Exmouth commemorates 20th anniversary of Cyclone Vance

Alicia PereraPilbara News
Former Exmouth nurse Trish Deering and volunteer firefighter Gary Deering, who spoke at the Cyclone Vance 20th anniversary commemoration event.
Camera IconFormer Exmouth nurse Trish Deering and volunteer firefighter Gary Deering, who spoke at the Cyclone Vance 20th anniversary commemoration event. Credit: Shire of Exmouth

Just over 20 years ago, severe tropical Cyclone Vance roared over the town of Exmouth, wreaking widespread damage on the seaside tourist town.

The category five system — one of the strongest cyclones ever to affect mainland Australia — caused some $35 million damage to the town, destroyed 100 houses and left 2000 people homeless.

Last Friday, members of the Exmouth community, and current and former residents who experienced Vance, gathered to remember the disaster and how the community came together in its aftermath, at a commemoration ceremony at the Ningaloo Centre attended by more than 100 people.

Long-term Exmouth resident Tim Niikkula, who attended the ceremony, said Cyclone Vance had been a defining event for the town and the people who lived through it.

“It was a relief to be alive. The horror of the damage was unbelievable — afterwards, every time you went around the corner there was more damage and it was worse,” he said.

“It was great to see the amount of people that did go down (to the event) and share their experiences and reflect upon what did happen and how the town did survive.

“It’s something you don’t think about every day, but every time there’s a cyclone warning somewhere, it’s in the back of your mind.”

Trish Geering, who was a nurse in Exmouth during Cyclone Vance, said through people banding together, the town had come out of the experience stronger for it.

“That kind of disaster brings out the best and worst in people ... there were so many positive things and cases of the community coming together,” she said.

“People went out of their way to help people they barely even knew, by just getting in and doing simple practical tasks.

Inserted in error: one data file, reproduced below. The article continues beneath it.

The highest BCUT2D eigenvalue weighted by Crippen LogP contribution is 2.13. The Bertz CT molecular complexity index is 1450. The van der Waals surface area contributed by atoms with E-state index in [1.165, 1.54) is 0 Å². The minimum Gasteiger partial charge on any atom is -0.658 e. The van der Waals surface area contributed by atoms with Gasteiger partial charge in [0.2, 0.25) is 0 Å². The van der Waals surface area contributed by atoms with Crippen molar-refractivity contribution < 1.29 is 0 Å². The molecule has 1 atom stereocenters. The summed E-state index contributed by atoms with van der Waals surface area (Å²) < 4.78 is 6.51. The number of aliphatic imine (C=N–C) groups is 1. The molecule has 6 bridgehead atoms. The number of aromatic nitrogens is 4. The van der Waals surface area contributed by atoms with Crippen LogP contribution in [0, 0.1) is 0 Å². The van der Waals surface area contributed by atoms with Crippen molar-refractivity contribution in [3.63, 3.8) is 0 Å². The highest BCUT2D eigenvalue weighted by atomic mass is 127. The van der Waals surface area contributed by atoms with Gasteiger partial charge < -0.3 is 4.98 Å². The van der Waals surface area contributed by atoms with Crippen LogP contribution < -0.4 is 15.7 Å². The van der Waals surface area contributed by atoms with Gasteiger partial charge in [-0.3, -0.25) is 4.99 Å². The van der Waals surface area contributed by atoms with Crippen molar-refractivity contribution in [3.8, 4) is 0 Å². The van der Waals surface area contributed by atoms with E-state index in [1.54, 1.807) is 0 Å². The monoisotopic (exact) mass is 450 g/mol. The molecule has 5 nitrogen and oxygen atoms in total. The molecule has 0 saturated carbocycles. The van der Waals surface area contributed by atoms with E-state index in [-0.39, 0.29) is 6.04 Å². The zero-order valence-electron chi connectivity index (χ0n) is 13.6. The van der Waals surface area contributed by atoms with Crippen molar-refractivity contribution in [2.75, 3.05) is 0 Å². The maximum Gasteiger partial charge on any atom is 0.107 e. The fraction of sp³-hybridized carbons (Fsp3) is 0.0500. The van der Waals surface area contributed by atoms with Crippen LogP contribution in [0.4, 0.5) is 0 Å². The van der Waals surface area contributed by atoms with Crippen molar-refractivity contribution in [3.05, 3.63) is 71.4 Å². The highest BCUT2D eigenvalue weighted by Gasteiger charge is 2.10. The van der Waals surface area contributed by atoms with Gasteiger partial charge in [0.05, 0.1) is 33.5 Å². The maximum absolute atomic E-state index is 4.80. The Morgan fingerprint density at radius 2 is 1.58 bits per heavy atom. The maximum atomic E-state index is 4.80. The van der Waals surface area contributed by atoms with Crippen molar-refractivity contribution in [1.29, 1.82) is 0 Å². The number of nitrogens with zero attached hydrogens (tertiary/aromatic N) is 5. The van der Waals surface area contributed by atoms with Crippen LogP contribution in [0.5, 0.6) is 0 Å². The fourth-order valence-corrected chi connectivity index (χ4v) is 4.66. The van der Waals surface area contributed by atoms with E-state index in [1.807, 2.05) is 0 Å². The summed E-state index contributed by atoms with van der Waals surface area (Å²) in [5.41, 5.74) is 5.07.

“It was really heartwarming.”

Former Shire clerk Kerry Graham said Cyclone Vance had made a lasting impact on those who went through it.

“There were quite a number of people who left here afterwards and never came back ... and others who came back but didn’t stay a long time,” he said.

“It was a place of total destruction and it took a long time for people to get over it.

“I doubt there was a house in town that didn’t suffer some damage.

“It was pretty traumatic for the people who were here.”

Shire of Exmouth chief executive Cameron Woods said the cyclone had been a traumatic experience for those who lived through it, but had also shown the community’s resilience.

“Despite the destruction and heartache, Cyclone Vance shaped our community in many positive ways,” he said.

“We hope today’s commemoration was an opportunity to focus on the connections and friendships that were forged during such a difficult time.

“It is also a reminder that we cannot be complacent and we must all work together to make sure our community is well prepared for cyclone events.”

Attendees also paused to acknowledge other Pilbara towns bracing for Cyclone Veronica further up the coast.

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